This weekend I guested on John Rakestraw’s Google writing hangout. He sent me a bunch of questions about dialogue, and I wrote so much in preparation that I got an epic post. Then when we got nattering on air with his co-conspirators, we delved off into other questions anyway. So I thought I’d run a dialogue special in the next few weeks. If you’d like to watch the hangout the link is at the end of this post.
(That pic is not Mr Rakestraw and friends, BTW. Tis Husband Dave at the BBC, pretending to read the news with his writing partner Jamie Thomson.)
Meanwhile, here’s today’s topic -
How do we get the characters talking?
Some manuscripts I see have no dialogue, or very little. There will be plenty of description, back story and even action, but the writer won’t have allowed the characters to step out of the narration and express themselves and interact with others. If there are conversations, they will mostly be reported instead of shown ‘live’ -
‘he told her that the best thing he’d ever done was to buy that log cabin in the woods – especially now they needed somewhere to hide until the stalker stopped watching the house’
Of course, sometimes there are good reasons to report a conversation. It’s by no means forbidden. But if all or most conversations are reported it can feel like the characters are being shepherded by the book and never acting independently – and so they don’t seem as real.
Dialogue makes characters real
Dialogue scenes let characters come to life. We see them acting, responding to other humans, experiencing events. For the reader, it’s like the difference between reading a report and being an eyewitness. They feel a personal, vivid connection with the moment.
And it’s a rich connection. Dialogue scenes allow you to demonstrate human complexity – what the people feel about each other, what their innate responses are according to their personality. (This can often create trouble for the writer, as I’ll discuss in a moment.)
What about first-person narration?
First-person narratives might need less dialogue because we already feel the character. Every piece of description, back story or other prose will be seen through the filter of that person’s psyche. So will their encounters with other people. But it will seem odd if there are no scenes where other characters are allowed to breathe, act, emote and be real.
Readers often look for dialogue before they decide to buy
Some readers flick through a book and are put off if there isn’t a good proportion of dialogue. Dialogue is easier to read than screeds of prose. But that’s not just because the paragraphs are more spaced – it’s because good dialogue is vivid.
So why do writers find it hard?
Some don’t of course. And if you’ve been reading this with a halo of confidence, could I ask if you find non-dialogue prose difficult?
This difference is usually where the problem lies.
Writing dialogue requires a specific frame of mind. When you’re in the flow of setup, action, back story or description, it’s tricky to switch to dialogue. In every other kind of narration, you control the camera, the voice of all the in-between stuff. For dialogue you have to let other minds in. That’s quite a gear-change. Especially if you have to inhabit several people, with different agendas and personalities.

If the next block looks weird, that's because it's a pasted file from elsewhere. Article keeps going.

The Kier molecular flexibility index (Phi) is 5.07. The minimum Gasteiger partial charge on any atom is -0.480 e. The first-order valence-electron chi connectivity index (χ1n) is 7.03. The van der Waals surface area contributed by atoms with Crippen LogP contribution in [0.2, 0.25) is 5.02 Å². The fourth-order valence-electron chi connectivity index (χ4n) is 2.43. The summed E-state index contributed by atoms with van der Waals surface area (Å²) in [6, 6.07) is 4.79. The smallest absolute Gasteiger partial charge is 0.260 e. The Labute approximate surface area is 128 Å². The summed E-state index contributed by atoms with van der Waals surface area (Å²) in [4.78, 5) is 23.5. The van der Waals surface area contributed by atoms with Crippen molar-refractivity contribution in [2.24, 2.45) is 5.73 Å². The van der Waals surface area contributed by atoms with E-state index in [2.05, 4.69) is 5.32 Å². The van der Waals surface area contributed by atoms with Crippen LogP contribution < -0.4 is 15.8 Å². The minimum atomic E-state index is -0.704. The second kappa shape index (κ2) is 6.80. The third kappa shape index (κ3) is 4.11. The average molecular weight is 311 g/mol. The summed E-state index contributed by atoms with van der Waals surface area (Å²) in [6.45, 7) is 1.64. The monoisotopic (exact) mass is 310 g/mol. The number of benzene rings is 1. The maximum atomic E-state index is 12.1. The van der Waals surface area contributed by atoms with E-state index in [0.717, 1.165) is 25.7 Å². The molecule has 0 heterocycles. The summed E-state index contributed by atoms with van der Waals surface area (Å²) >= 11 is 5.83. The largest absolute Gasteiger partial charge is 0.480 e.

Sometimes you realise, as you put yourself in their shoes, that they don’t see things the way you do. The lines you want to give them feel false. Or they run away with the story because of their responses. You have to let them find their own way, and maybe adapt what you wanted them to do. You realise a plot event is impossible because the characters won’t do it and you can’t work around it. This sense of frustration rarely happens with other types of scenes.
How to get your dialogue scenes running smoothly
Write dialogue scenes on different days from narration. Give your brain time to adjust.
Don’t put too many characters in the scene. In novels, it’s hard to manage more than three people who are all talking and responding. In fact, three’s a crowd because someone usually has to take a back seat. I’ve often seen writers try to emulate the opening scene of Reservoir Dogs where seven characters are sitting around a table. In the movie it works, but in prose it usually becomes an unmanageable mess.
Be prepared to rework a dialogue scene over and over. I’ve often had to spend several days on a dialogue scene, trying to get it truthful and authentic (not to mention interesting). Some characters can be particularly stubborn; Gene Winter in My Memories of a Future Life was exciting to use because he was unknowable and unpredictable – but this made him a devil to handle. He sounded wrong until I found something he’d agree to do. This struggle, of course, made me write better scenes.
This is the great challenge and reward of dialogue. Because you’re taking a step into the characters’ psyches, you find out what they’re really made of.
Next post: dialogue is more than talking. Watch the full discussion with John Rakestraw here.
Thanks to Budd Margolis for the pics of Dave and Jamie
There are more tips on character creation, character voice and dialogue in Nail Your Novel: Bring Characters to Life
Do you have trouble writing dialogue scenes? How do you approach them?